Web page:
JVC HD-52Z575 HD-ready rear-projection D-ILA monitor Page 2

Colors were rich and well saturated, though the Low color-temperature setting was clearly not low enough, nor did the gray scale seem to track accurately from dark to light. The picture had a slight green tint at the low end of the luminance scale.

Overall, though, high-definition images were nothing short of mesmerizing. Reruns of HD sitcoms with which I was very familiar, such as Everybody Loves Raymond, were brighter, yet with better color saturation, as if the studio lighting had improved, and the physical denseness and 3-dimensionality of the images was much improved over what I remember seeing with the Samsung. Transparency was also improved, probably due in part to what appeared to be a far lower video noise floor. Live and videotaped HD broadcasts had an extra helping of clarity, yet they were less crisp and edgy looking, and more naturally rendered. In every way, HD pictures were better, with the presentation coming closer to that of a good CRT—except in terms of black level. The HD-52Z575's 1080i/720p conversion was subjectively seamless on over-the-air HD broadcasts.

Standard-definition content was acceptable. DVDs looked filmlike—the visually stunning Winged Migration never looked like computer animation, as it sometimes does on rear-projection DLP. The picture was less crisp than DLP, but equally detailed. When I ran interlaced DVD into the JVC and called up various test patterns from Digital Video Essentials, as well as one highlighting jaggies from a test disc handed out by video-processing company Silicon Optix, 3:2 pulldown and other processing produced acceptable results that were no better or worse than from other sets I've seen at or near $4500.

The HD-52Z575's three-chip design didn't suffer from rainbow artifacts because it doesn't have a color wheel. But more than that, there seemed to be a sensation of greater image stability and less fatigue after long viewing periods, compared to color-wheel sets (though I'm not sure that either of those impressions can be objectively measured).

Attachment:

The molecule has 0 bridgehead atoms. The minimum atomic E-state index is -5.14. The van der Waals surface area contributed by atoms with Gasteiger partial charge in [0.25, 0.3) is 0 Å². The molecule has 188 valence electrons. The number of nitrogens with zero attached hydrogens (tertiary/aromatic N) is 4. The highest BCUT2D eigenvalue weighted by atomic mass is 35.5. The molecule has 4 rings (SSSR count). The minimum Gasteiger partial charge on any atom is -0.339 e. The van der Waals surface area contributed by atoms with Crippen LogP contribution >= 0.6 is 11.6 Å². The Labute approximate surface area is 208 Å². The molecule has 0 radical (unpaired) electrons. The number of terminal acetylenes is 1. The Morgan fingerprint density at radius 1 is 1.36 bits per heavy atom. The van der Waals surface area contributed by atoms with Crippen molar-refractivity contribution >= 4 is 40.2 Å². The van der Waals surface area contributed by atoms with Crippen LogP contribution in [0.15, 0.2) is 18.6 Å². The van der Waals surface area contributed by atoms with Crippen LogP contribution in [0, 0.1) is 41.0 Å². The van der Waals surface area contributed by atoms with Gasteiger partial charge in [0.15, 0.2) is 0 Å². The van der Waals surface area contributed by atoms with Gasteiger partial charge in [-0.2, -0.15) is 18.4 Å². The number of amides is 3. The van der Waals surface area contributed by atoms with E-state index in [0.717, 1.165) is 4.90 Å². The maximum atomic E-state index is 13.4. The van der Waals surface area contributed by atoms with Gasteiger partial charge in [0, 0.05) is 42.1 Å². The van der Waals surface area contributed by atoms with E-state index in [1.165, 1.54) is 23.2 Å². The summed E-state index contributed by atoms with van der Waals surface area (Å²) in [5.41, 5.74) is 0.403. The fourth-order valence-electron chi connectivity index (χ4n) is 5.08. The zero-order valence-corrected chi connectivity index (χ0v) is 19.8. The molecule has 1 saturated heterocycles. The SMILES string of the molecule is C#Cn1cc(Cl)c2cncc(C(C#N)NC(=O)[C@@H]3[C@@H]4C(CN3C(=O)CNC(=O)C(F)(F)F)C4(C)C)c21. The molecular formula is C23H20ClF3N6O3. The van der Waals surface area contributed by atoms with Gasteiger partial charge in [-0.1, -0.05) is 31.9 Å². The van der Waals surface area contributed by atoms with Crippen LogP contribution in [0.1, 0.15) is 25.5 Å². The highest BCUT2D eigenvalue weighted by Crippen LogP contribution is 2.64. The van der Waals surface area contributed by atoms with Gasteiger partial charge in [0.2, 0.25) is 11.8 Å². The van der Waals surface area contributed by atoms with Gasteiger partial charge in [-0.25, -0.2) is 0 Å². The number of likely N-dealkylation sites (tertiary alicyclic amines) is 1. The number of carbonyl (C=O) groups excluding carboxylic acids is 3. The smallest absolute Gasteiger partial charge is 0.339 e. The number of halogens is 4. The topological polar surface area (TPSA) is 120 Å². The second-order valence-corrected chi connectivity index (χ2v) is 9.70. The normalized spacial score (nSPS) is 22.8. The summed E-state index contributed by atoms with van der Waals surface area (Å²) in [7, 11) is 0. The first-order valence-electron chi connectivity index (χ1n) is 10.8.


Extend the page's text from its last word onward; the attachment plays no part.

I found myself thinking that, taking into account both picture quality and industrial design, the HD-52Z575 was the best HDTV I've encountered—not that it didn't have observable faults. The final judgment would have to wait for a post-calibration evaluation, and more attention would have to be paid to objective measurements.

ISF calibrator Kevin Miller gave me a bit of bad news before beginning his work: Because the HD-52Z575's low-level IRE scale is not adjustable, that greenish tinge in dark program material that I'd noted and ignored would remain. That is one of the JVC's weak suits. While black levels in Dark City were rendered at least as well as by the best reflective-technology sets I've seen, the picture did take on a slight greenish cast.

The HD-52Z575's other visually significant problems were chromatic aberrations, screen grain, and "electric green" syndrome. There was also a bit of pincushion distortion, most noticeable in the slightly hollowed-out borders of 4:3 images, but this was quite minor, and no set I've seen has been immune to this. There was, as well, some added false detail, which I could see more clearly with test patterns than with movies.

When I put up a black-and-white crosshatch pattern, I saw significant green/red color fringing at the left and right edges of the screen. While such chromatic aberrations looked like CRT convergence problems, in a fixed-pixel display the culprit is the lens system and/or its physical relationship to the chip and/or light source. Many journalists at JVC's press event, me included, noted the fringing problem, and though we were told it would be fixed in production, apparently it hasn't been.